I hope that this matter is resolved soon - but it would be too much to say that I am optimistic. Best regards, JR.

  2. #2
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    Default Re: Marine Sergeant Andrew Tahmooressi

    Quote Originally Posted by JR* View Post
    I have great sympathy for Sgt. Tahmooressi. It would be easy to say that the Mexican police would have saved everyone a lot of trouble by simply escorting him back to the border, and sending him and his guns on their way. However, given the difficulties with drug smuggling and general violence in the border area between Mexico and the US, I suppose it is not surprising that they would be very suspicious of anyone found on their patch carrying what were, for them, illegal firearms.
    Pity the Mexican police don't take the same energetic approach to locals carrying illegal firearms, and even better, the appalling crimes routinely committed by drug cartels torturing and murdering anyone who stands in their way.

    Curious that the US is all out to degrade ISIL and its barbaric beheadings of innocents half a planet away, yet doesn't commit anywhere near the same effort to confront an equal evil on its border which allows drugs into the US through Mexican crime gangs which, among other things, routinely behead people.

    Presumably the US Government is more fearful of barbarians half a planet away than those next door who, I would have thought, present a greater and more immediate threat to America and Americans.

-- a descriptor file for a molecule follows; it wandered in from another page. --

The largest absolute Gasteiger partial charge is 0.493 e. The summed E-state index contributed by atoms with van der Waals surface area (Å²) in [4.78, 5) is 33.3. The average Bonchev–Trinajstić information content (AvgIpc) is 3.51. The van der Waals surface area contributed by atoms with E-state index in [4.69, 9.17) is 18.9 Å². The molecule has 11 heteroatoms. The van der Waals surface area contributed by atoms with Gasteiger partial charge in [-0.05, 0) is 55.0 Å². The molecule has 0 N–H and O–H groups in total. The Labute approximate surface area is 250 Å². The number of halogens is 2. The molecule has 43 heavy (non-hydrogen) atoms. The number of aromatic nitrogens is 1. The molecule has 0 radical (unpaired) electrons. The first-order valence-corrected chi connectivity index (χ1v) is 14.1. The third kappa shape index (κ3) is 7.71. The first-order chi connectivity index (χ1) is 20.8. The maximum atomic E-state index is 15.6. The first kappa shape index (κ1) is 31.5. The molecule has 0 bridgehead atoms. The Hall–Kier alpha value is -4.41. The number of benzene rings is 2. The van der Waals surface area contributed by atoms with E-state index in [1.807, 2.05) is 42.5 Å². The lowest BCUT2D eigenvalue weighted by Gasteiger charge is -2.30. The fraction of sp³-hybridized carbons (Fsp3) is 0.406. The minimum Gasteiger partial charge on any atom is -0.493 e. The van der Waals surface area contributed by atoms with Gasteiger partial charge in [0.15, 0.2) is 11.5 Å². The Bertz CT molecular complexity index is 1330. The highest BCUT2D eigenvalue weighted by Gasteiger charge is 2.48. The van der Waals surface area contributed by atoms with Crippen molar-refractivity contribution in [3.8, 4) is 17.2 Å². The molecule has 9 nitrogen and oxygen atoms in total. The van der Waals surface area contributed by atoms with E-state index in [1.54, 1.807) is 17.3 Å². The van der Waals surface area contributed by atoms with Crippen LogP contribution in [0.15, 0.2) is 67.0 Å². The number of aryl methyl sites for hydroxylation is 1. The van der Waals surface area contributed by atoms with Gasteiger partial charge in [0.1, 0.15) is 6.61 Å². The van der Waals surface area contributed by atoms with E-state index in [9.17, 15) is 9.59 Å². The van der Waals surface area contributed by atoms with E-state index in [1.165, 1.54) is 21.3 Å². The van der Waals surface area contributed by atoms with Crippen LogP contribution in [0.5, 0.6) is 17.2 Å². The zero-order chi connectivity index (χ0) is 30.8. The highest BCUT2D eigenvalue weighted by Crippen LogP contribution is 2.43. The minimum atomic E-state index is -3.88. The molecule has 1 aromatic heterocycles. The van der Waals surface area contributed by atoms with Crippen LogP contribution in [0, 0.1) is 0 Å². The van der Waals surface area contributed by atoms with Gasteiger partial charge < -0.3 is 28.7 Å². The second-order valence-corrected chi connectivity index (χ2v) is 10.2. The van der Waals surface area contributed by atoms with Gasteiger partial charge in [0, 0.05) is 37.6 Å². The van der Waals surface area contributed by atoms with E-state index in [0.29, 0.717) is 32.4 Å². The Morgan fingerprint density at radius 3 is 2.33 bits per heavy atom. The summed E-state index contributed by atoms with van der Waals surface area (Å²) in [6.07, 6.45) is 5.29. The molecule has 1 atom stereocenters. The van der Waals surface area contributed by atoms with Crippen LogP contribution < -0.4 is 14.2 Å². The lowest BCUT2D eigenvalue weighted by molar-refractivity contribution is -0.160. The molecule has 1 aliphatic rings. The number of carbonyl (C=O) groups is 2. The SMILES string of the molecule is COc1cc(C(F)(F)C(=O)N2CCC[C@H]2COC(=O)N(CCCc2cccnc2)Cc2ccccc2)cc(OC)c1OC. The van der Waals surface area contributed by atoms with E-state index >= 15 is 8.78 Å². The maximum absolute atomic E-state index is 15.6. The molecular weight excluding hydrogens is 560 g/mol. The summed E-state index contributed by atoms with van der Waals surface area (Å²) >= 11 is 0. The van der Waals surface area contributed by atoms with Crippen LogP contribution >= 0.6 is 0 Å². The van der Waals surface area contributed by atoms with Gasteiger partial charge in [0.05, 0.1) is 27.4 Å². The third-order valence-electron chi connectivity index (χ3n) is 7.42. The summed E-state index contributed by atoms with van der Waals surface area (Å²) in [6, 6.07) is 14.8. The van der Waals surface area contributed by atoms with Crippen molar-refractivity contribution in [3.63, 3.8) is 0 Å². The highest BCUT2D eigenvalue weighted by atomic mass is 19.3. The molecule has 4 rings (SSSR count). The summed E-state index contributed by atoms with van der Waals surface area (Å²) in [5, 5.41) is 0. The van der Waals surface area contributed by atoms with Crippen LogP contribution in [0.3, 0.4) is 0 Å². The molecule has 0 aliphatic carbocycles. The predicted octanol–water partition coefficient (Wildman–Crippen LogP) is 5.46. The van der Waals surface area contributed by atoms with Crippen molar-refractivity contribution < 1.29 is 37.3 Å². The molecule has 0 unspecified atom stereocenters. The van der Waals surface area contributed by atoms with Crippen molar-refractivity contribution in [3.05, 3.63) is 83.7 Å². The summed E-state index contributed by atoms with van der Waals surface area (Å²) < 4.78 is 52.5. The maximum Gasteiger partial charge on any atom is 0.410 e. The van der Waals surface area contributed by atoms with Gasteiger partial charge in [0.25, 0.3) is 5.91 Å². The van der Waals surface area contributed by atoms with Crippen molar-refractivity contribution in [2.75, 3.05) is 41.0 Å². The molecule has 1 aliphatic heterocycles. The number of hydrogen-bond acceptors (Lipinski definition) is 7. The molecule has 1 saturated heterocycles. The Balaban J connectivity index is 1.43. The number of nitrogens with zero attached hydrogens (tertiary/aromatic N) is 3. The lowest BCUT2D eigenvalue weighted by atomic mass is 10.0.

Think of the savings in logistics if the US got into Mexico half as hard as it's getting into Iraq for another round in its usual self-imposed hamstrung war which, if successful for a change, will just push the enemy into another place. From which the enemy will persist with their evil, because the US and its Western partners, including my nation, are constrained by self-imposed rules of engagement based on noble principles of human rights and liberty which, had they applied in WWII, would have precluded all significant and many insignificant bombing campaigns against the Axis powers; much of the land advances in North Africa, and most of the land advances in Italy and from D Day onwards, thus ensuring the failure of all Allied assaults in those regions and leaving the Soviets to win the war on their own, which they probably would have lost. Thank you, legal officers and your ilk and your rules of engagement for Western Allied forces for giving victory to the Nazis.

    Maybe my reading over several decades about WWII is deficient, but I don’t recall ever reading or hearing of a legal officer attached to and at battalion, brigade, division or higher level in any Allied force being consulted by the commander or anyone else on every, or any, operation by such units or formations. Let alone the legal officer having the power of veto.

    The reduction of waging war by the West to the demands of people who don’t actually fight it reminds me of the trenchant observation of Ch’i-shan, the Chinese official responsible for the European trading port of Canton in the final stages leading to the Opium Wars, that so far as the capability of Chinese troops was concerned, the Chinese civilian officials who ran the Chinese military were very likely admirable calligraphists but knew nothing of war (which the Chinese duly lost). Same now. Pen pushers make rules for grunts to ensure that grunts don’t win. Then pen pushers express surprise that grunts didn’t win, the fault of which is, of course, that of the grunts hamstrung by the pen pushers.